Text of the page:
It was 1948 and as the military half-track drove through the Beit Netofa Valley, at the village of Madna in Galilee, shots rang out. One Israeli soldier was killed and another was hit in the head. A sniper had zeroed in on the men and was picking them off one by one.
Then, one of the half-track’s occupants, a tall, sturdy man with blue eyes and brown hair, broke cover from behind the vehicle and went to outflank the gunman. According to one witness, the soldier picked up a heavy stick and crept up behind the sniper, who was still shooting, and promptly bashed his head in.
It wasn’t the first time that Paddy Cooper saw action fighting for Israel. That same year under the hot noon-day sun in the small town of Bayt Jibrin, to the west of the Hebron Hills, a detachment of the Israeli Defence Forces were pinned down by armoured vehicles of the Jordanian Legion.
Paddy inched his way forward with a Piat anti-tank weapon to sort out the problem. The Piat could only be fired within 50 metres, but the soldier crept even closer to make sure of his target. Alone, he cocked the weapon, fired and hit the vehicle.
On another occasion, Paddy, who was a specialist with the Vickers machine gun in World War II, took part in an attack on a police station.
A hole was blown in the wall, through which Paddy and two others entered. According to one witness, Paddy found a Vickers there, loaded it and started to fire every which way. ‘He was our hero that day.’
Such words seem to repeat whenever people talked of the Irishman – for that’s what Paddy, whose mother was Irish, considered himself to be.
Through dogged research, his sister Veronica later managed to unearth some tales of his fascinating life fighting on the Arab front line.
‘He had no fear,’ one former comrade told her. He was ‘an impressive man, tall and handsome’ recalled another – Yohanan Piltz, former deputy commander of the 89th battalion.
John Patrick Cooper certainly stood out from the crowd. Born to Irishwoman Agnes Collins and raised a Catholic in England, he enlisted in the British Army in 1942.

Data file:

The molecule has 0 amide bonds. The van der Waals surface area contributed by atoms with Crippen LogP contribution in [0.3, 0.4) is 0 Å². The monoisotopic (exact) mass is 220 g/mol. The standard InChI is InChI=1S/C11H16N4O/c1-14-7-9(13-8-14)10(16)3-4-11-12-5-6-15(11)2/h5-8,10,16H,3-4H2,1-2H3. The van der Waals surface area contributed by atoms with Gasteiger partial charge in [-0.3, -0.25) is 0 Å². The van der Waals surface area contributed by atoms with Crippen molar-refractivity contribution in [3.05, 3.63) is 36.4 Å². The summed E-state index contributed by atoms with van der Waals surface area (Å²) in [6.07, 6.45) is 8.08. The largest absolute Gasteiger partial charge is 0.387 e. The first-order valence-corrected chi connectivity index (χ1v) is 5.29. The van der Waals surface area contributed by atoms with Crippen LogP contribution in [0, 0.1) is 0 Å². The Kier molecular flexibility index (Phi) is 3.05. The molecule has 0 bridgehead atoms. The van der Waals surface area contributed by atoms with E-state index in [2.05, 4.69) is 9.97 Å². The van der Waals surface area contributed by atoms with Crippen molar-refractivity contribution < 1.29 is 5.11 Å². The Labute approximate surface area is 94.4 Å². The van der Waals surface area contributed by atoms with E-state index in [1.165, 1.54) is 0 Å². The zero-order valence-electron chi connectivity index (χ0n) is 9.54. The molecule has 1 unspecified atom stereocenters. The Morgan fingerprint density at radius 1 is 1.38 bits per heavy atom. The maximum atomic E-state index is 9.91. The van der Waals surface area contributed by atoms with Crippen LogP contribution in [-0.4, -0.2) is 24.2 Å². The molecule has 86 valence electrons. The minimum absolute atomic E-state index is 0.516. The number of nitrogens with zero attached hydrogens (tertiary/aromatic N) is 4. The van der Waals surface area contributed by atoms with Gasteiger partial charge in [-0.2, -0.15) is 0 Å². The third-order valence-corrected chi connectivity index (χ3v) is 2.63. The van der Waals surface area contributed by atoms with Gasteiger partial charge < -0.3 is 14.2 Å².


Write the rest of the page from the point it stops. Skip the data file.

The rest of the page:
Paddy, as he was known, served in North Africa and later in Europe. Discharged from service in December 1946, he re-enlisted in October 1947, returning to the British Army as a driver.
Britain had been in control of the area known as Mandate Palestine since 1917. Over the years, tensions had mounted between Palestinian Arabs and Jews who wanted to create their own homeland there.
When the Nazis took power, there was a huge influx of Jewish refugees from Germany to Palestine, increasing the percentage of Jews from almost 17% to nearly 30% between 1931 and 1935, a change in the social dynamic that further fuelled tensions.
Britain found itself, on the one hand, trying to contain Palestinian Arabs who wanted their own national government free of British control, and on the other with a growing Jewish population determined to create a homeland for themselves.
After World War II, hundreds of thousands of displaced Jews flocked to Palestine, increasing the clamour for a Jewish state.
Not knowing how to placate both sides, the British handed the problem over to the United Nations which, in 1947, divided the territory into two states – one for Jews and the other for Palestinian Arabs.
The British were still in situ and, keen to build their relationships with these new Middle East nations, quietly aided the surrounding Arab states to the detriment of the Jews.
It was into this powder keg that Sergeant Paddy Cooper was deployed.
There were a series of clashes between groups from both sides, but tensions really overflowed on April 9, 1948, when Jewish forces attacked the Palestinian village of Deir Yassin, close to Jerusalem, in a bid to rid the area of Arabs.
Paddy Cooper’s conversion from British soldier to freedom fighter took place four days later, on April 13, 1948, when Arabs retaliated by attacking a Jewish convoy in the Sheikh Jarrah neighbourhood of eastern Jerusalem.
Paddy was part of a detachment of British troops who watched the attack unfold and which prevented Jewish reinforcements coming to the aid of the convoy.
Under orders not to interfere, Paddy and his comrades watched until the convoy was overrun and its vehicles set alight with the passengers still inside, leaving 78 Jews dead.